WORKac’s new space for the CMA organizes all activity around a large central gallery for exhibitions and events. The other art-making spaces were conceived of as classic ‘‘white boxes.’’ Surrounding and connecting these spaces is a band of color and activity in a gradient from red to indigo, providing visual and physical relief and creating a transition between the other spaces.
The 34,000-square-foot Arizona State University Health Services Building (ASU HSB) is an adaptive reuse project that transformed the existing sterile and inefficient health clinic into a clearly organized, efficient, and welcoming facility. The design imbues the new facility with a sense of health and wellness that leverages Tempe’s natural environment and contributes to a more cohesive pedestrian-oriented campus. The renovated facility, the new wing, and the entrance pavilion energize the surrounding campus by engaging the historic Palm Walk—the campus’s main pedestrian spine.
The home of the Charlotte Knights, the Knights Stadium will be a state-of-the-art Minor League Ballpark located in the heart of Charlotte, NC. With a seating capacity of 10,000 and a natural grass field, it will host not only baseball games, but other events such as concerts, festivals and community events.
This 1,900 SF loft in the heart of Tribeca was the painting studio of abstract expressionist Barnett Newman. Daylight from one hundred feet of windows fills the space. Our intention to preserve and enhance the essential character of this historic loft — while crafting within it a domestic space for a family with a young child – relied on a sense of openness and light. Operable panels of prismatic glass configure to create either dramatic openness or total privacy. Custom mahogany and bronze panels enhance the natural breadth and depth of the loft. A state-of-the-art cook’s kitchen and French limestone bathrooms make this space equally suited for dramatic entertaining and intimate daily living.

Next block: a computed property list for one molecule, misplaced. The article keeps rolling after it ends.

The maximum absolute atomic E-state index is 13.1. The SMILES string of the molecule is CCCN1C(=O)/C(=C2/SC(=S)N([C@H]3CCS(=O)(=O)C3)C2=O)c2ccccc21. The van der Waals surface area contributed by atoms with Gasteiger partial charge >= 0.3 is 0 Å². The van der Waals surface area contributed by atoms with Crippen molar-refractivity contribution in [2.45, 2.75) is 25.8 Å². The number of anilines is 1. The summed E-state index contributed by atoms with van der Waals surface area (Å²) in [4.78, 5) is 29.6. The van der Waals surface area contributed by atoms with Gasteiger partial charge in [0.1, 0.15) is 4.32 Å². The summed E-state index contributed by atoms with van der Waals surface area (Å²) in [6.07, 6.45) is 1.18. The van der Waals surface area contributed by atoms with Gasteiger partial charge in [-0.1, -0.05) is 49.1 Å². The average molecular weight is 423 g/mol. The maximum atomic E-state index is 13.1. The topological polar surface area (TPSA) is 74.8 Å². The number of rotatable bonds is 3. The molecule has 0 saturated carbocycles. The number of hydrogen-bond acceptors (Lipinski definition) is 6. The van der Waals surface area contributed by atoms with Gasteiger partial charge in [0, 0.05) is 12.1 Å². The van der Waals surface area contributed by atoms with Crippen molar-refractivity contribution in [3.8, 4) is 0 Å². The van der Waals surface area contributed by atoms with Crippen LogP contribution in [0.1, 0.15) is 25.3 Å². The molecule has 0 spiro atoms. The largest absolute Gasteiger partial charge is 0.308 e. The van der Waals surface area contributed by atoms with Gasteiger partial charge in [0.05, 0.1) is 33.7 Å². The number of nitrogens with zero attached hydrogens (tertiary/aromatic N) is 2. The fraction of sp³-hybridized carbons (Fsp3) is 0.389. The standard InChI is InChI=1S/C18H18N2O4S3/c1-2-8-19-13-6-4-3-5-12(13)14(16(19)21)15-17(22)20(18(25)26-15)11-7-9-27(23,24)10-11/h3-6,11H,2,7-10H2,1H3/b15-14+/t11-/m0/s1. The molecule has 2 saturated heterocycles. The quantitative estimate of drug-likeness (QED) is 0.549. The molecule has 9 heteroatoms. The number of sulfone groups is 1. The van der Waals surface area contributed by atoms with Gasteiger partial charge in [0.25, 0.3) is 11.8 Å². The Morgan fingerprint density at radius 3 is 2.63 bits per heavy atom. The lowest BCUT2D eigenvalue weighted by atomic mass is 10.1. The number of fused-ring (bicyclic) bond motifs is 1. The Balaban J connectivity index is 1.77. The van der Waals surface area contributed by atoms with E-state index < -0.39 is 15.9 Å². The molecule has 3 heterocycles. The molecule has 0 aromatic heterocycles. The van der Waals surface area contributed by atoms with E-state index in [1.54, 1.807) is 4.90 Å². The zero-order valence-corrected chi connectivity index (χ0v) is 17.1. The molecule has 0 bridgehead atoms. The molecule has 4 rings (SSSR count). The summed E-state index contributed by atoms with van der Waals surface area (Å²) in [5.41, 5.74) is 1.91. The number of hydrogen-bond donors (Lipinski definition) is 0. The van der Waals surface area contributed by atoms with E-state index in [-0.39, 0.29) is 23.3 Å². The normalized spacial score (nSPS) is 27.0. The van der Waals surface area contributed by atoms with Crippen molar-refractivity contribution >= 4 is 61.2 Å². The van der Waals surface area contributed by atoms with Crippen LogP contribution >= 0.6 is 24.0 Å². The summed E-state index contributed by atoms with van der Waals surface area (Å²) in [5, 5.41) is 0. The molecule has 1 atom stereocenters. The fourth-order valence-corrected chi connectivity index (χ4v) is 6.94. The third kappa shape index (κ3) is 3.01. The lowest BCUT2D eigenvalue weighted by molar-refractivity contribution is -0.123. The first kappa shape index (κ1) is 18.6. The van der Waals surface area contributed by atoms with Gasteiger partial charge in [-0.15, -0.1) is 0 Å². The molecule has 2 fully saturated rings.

The Cincinnati Art Museum consists of a collection of historical buildings that were added over the past century. The complex and shattered structure of the building gave cause for a thorough renovation and extension. The concept offers a museum that has clear and separate spaces, attractive to exhibit different types of art plus a pleasant working environment for all employees. The existing building presents itself in smaller “en suite” galleries that are perfect to expose paintings and other hanging exhibitions.
Design: Invited international competition | 1st Prize | 2007
DESIGN TEAM: Willem Jan Neutelings, Michiel Riedijk, Mijke Rood, Willem van Besien, Karen Glandrup, Rudolph Eilander, André van der Silk, Lutz Mürau, Kenny Tang, Rob Verheijden, Julia Söffing, Britt Pevernagie, Ulf Hackauf
For nearly a century, The New School has been at the forefront of progressive education, with design and social research driving approaches to studying the issues of our time, from democracy and urbanization, to technology, sustainability, and globalization. Over the past 15 years, The New School has built on this legacy to grow into a major degree-granting university, with nearly 10,000 undergraduate and graduate students. But, in recent years, as the school outgrew its longtime home in New York’s Greenwich Village and found its real estate holdings spread across the city, from the Financial District to the Upper West Side, this pedagogical model proved challenging to maintain without the physical plant to support it. The University Center both supports and furthers this model through its innovative design and responds to the school’s increasing demand for state-of-the-art, interdisciplinary spaces.
Article source: Interface Studio Architects + Sullivan Goulette & Wilson
This 8-unit townhouse development occupies a well located site in the emerging Logan Square neighborhood northwest of downtown Chicago, just two blocks from a major train station. The open floor plans and flexibility of the interiors reflect a sense of simplicity and respond to the needs of contemporary living. The exterior strategy uses fiber cement lap siding and large metal window projections in a composition that retains a sense of a coherent urban block while marking each home as unique.
Located in the historic Automobile Alley District of Oklahoma City the design seeks to transform an existing 1930 historic masonry and steel building into a modern office space. The character of the 12,000 sq. ft. two story building, originally built for Sharp Auto Supply Co, had been diminished by thick layers of paint, historically inaccurate additions, and years of misguided design efforts.
The design of the 9/11 Memorial was selected through an international design competition that attracted over 5,200 entrants from 63 nations. Michael Arad won the competition in 2004, and joined Handel Architects as a Partner shortly after, bringing the skills and talents of the office and its Partners to assist him in developing the project.